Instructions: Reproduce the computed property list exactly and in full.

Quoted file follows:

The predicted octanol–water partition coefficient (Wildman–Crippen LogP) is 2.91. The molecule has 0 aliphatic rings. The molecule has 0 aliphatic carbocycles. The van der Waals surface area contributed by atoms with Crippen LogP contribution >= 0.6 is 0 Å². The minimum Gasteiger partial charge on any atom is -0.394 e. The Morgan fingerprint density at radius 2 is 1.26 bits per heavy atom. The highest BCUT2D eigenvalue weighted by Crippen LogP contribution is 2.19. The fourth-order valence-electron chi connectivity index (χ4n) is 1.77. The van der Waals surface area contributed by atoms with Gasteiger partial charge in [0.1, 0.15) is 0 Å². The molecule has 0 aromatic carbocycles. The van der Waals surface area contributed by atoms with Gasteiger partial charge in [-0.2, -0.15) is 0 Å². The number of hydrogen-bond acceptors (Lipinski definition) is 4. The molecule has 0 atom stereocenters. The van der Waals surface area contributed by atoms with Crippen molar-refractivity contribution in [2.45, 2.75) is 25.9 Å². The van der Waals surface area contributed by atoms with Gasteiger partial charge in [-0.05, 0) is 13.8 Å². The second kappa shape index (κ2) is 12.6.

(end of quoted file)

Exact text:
The predicted octanol–water partition coefficient (Wildman–Crippen LogP) is 2.91. The molecule has 0 aliphatic rings. The molecule has 0 aliphatic carbocycles. The van der Waals surface area contributed by atoms with Crippen LogP contribution >= 0.6 is 0 Å². The minimum Gasteiger partial charge on any atom is -0.394 e. The Morgan fingerprint density at radius 2 is 1.26 bits per heavy atom. The highest BCUT2D eigenvalue weighted by Crippen LogP contribution is 2.19. The fourth-order valence-electron chi connectivity index (χ4n) is 1.77. The van der Waals surface area contributed by atoms with Gasteiger partial charge in [0.1, 0.15) is 0 Å². The molecule has 0 aromatic carbocycles. The van der Waals surface area contributed by atoms with Gasteiger partial charge in [-0.2, -0.15) is 0 Å². The number of hydrogen-bond acceptors (Lipinski definition) is 4. The molecule has 0 atom stereocenters. The van der Waals surface area contributed by atoms with Crippen molar-refractivity contribution in [2.45, 2.75) is 25.9 Å². The van der Waals surface area contributed by atoms with Gasteiger partial charge in [-0.05, 0) is 13.8 Å². The second kappa shape index (κ2) is 12.6.